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Recently, I have been conducting research on more efficient means for vertical lift transportation. One direction I was thrown in was the use of a quadrotor system with vector thrust and artificial stability. All of this is done using a system of ducted fans and electric motors. I would love your answer on "Does a system like this sound like a safe and quiet means to transport passengers?"

The name of the program is UV-4, and although it is being tested on flight simulation as an unmanned cargo delivery craft, I wonder if it also makes sense as a passenger aircraft.

1 2 3 4

  1. Would this type of aircraft produce less noise than a traditional transport category helicopter of the same size? Length = 41ft (Prop blades are ducted and aircraft has two electric motors)

  2. Can a ducted fan rotorcraft create regenerative energy using magnets or other method to create square waves?

  3. This experimental is a UAV; could you picture a piloted passenger aircraft?

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  • $\begingroup$ Comments are not for extended discussion; this conversation has been moved to chat. $\endgroup$ – Farhan Oct 26 '17 at 17:45
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The three most important factors in passenger air travel are safety, safety & safety. So that is where most of the questions will focus on, and where most of the engineering effort will be put into. Couple of questions:

  • Artificial stability: what happens if the stability circuit breaks down?
  • What happens if one of the motors fails, for instance one of the big aft ones? Can the craft still stay upright or does it topple over? If it stays upright, can the remaining motors still provide enough lift to keep the craft flying?
  • What happens if the battery runs down or fails during flight?

These are redundancy problems that need to be solved. Any system that causes an unsafe situation when it fails must have a redundant layout. So at least a penticopter instead of a quadcopter: upon engine failure, 4 props can safely land the craft.

The redeeming feature for quadcopter is ease of manoeuvring with variable rotational speed per propeller, instead of having to make a swash plate arrangement. But light single rotor helicopters have been around for a long time and the technology is mature - I don't see what particular problem the quadcopter can solve that for instance an R44 might have.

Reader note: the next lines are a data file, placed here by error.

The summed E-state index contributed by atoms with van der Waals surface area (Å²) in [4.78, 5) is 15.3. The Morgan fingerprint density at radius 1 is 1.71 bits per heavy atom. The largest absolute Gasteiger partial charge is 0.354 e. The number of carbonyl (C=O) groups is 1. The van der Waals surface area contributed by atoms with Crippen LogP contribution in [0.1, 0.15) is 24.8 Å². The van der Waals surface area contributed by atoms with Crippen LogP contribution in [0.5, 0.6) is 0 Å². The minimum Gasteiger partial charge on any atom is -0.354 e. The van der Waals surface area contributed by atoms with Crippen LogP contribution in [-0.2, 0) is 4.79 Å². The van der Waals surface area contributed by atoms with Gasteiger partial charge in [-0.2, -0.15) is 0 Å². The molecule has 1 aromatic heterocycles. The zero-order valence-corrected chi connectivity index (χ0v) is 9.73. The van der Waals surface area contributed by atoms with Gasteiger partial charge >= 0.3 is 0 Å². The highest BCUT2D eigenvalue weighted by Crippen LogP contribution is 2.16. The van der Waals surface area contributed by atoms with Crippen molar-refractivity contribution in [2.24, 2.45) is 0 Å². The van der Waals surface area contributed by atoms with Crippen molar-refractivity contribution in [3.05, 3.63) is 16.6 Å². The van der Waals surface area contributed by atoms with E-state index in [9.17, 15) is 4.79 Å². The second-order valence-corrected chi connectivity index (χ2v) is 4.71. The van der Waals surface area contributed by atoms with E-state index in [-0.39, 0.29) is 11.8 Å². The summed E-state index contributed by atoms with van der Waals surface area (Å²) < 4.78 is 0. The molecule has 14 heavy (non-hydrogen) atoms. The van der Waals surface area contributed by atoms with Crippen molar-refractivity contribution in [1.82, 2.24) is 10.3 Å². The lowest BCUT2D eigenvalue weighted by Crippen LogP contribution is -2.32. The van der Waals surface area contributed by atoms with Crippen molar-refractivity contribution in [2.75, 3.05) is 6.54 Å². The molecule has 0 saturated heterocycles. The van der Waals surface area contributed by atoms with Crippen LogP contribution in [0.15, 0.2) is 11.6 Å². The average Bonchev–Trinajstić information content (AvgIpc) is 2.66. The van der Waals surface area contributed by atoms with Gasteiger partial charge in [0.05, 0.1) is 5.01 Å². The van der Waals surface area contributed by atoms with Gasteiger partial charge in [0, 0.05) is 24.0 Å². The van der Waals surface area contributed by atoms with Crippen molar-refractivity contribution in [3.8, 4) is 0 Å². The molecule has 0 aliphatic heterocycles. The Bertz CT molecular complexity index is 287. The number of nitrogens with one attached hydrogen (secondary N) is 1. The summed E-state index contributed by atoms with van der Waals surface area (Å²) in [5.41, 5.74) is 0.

On your questions:

  • Q1 Noise: yes electric motors are nice and quiet, and the shrouds shield noisy tips in most directions.
  • Q2 Regenerate energy: it can only do that during authoritative descent, which would be frighteningly fast due to the relatively small total rotor disk area.
  • Q3 Not a UAV: sure, tilt rotors exist already

From the wiki


Edit: the propulsion system you draw is not so revolutionary. If you travel to Niagara Aerospace Museum, you can see the X-22, built in 1967.

http://www.diseno-art.com/encyclopedia/strange_vehicles/bell_x-22.html

From a comment:

•I have had one rotor fail (larger) and be able to land the aircraft safely, even maintain a hover but not climb. Aircraft does not topple in simulations, software used Xplane 10 and 11 ultra releastic. – Robert Gomez

That is a claim that sounds hollow. It depends on the location of the centre of gravity: if it is within the triangle formed by the remaining three rotors, it will stay upright. Picture an X cross connecting fwd left - right aft, fwd right - left aft.

  • If CoG is behind the middle point of the cross, either one of the front rotors can fail and the craft will fly stable on the remaining rotors, because CoG is within the triangle formed by the operational rotors. But not when one of the aft rotors fail.
  • If CoG is forward of cross centre, either one of the aft rotors can fail. But not a front rotor.
  • If CoG is exactly at cross centre, the rotor diagonally opposite the failed rotor cannot exert thrust otherwise the craft will roll. So one rotor fails means only two can be operational.
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  • $\begingroup$ Conventional rotors have known limitations and are known to be vibration prone. Smaller rotor reduce aircraft vibration and vector thrust gives a vertical lift vehicle the ability to join the super manuerverabily class of aircraft. $\endgroup$ – Robert Gomez Oct 25 '17 at 10:09
  • $\begingroup$ •artificial stability is an added feature, the aircraft does fly without it. It is designed to assist the pilot in adverse conditions and gives the pilot a near perfect hover and stable flight condition. $\endgroup$ – Robert Gomez Oct 25 '17 at 10:11
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    $\begingroup$ @RobertGomez current airworthiness standards require multi-engine aircraft to be able to climb with a failed critical engine. Furthermore auto-rotation is not a catch-all, as Koyovis pointed out, it would have to be done at significant speeds for a multi-rotor design like this one. In addition, super-maneuverability, while a fine buzzword, is not something pax tend to enjoy :) $\endgroup$ – AEhere supports Monica Oct 25 '17 at 10:46
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    $\begingroup$ @RobertGomez I'd like to know what glide ratio you envision that body to have, even a rough approximation. $\endgroup$ – AEhere supports Monica Oct 25 '17 at 10:48